In what would be one of the biggest bargains ever in Manhattan real estate, a 7,132 square-foot penthouse in the Trump Park Avenue building may have to go on the rental market for as little as a dollar because New York City has too many luxury units.
The prospect of an impossibly cheap midtown apartment at Park Avenue and 59th Street was raised Wednesday in a New York state court, where a unit of President Donald Trump’s company is suing a Saudi prince who used to live in the 21st-floor penthouse. The property — with seven bedrooms and eight full bathrooms — is currently on the market for $28.5 million. In 2013, it was offered at $40 million, but the listing was pulled.
Trump’s lawyers say the owner can’t re-rent the apartment for anything close to what the former tenant owes.
Faisal bin Abdul Majeed al-Saud had leased the property for several years, but he stopped paying his monthly rent of $115,762 around January 2017, according to a Trump Park Avenue lawsuit filed in February. The prince owes the owner almost $4 million for unpaid rent and repairs, according to the Trump lawsuit.
At Wednesday’s hearing, New York State Supreme Court Justice Melissa Ann Crane in Manhattan denied the prince’s motion to dismiss the case, citing the language of the lease.
Jeffrey Goldman, a lawyer for Trump Park Avenue, said the prince should be on the hook for rent owed until the lease expires in June 2019. Judge Crane suggested during the hearing that the landlord might still be able to find another tenant, which would be deducted from what the Trump unit is seeking from the prince.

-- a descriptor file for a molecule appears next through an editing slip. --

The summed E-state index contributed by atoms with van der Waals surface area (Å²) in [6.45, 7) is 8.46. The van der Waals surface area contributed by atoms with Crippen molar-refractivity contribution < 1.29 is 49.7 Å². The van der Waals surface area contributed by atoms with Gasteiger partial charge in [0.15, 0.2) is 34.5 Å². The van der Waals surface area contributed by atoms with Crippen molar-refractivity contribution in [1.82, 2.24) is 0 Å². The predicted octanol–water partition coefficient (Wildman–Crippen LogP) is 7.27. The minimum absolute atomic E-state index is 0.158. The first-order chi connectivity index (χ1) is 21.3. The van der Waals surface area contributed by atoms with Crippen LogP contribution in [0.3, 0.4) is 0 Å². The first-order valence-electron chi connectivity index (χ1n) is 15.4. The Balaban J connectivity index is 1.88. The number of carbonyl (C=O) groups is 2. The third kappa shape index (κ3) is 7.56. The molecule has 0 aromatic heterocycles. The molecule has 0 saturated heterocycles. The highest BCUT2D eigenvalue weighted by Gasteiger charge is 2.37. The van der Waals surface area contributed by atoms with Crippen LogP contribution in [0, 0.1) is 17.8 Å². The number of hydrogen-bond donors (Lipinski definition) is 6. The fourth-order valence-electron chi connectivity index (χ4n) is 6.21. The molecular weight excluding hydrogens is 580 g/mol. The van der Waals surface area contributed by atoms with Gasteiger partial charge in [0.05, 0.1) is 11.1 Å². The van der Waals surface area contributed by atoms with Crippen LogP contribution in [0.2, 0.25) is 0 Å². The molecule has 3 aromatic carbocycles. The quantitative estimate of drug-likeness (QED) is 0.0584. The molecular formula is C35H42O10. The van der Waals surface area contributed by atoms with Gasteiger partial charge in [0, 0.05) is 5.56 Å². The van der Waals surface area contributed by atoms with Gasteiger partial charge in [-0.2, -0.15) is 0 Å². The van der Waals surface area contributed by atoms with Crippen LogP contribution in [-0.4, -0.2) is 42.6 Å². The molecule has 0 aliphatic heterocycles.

“I don’t think that in today’s residential market you’re going to find a tenant willing to pay $100,000 a month for a residence,” Goldman said, adding that his client may be forced to rent it out for just “zero or $1.” The comment drew a groan from the judge.
The prince argues he notified Trump Park Avenue in 2015 that he no longer had any use for the penthouse. He also faults the Trump Organization for insisting on using a broker selected by the company that sought an “inflated rental amount in order to prop up sagging values in the building.”
The prince says Trump Park Avenue didn’t comply with the lease’s terms by failing to notify him he was in default. His lawyer, Bruce Wiener, has said the Trump Organization also waived any right to added rent after it accepted the keys and took the prince’s $200,000 security deposit on Dec. 27, 2017.
The case is Trump Park Ave. v. Faisal Bin Abdul Majeed Al Saud, 650799/2018, New York State Supreme Court, New York County.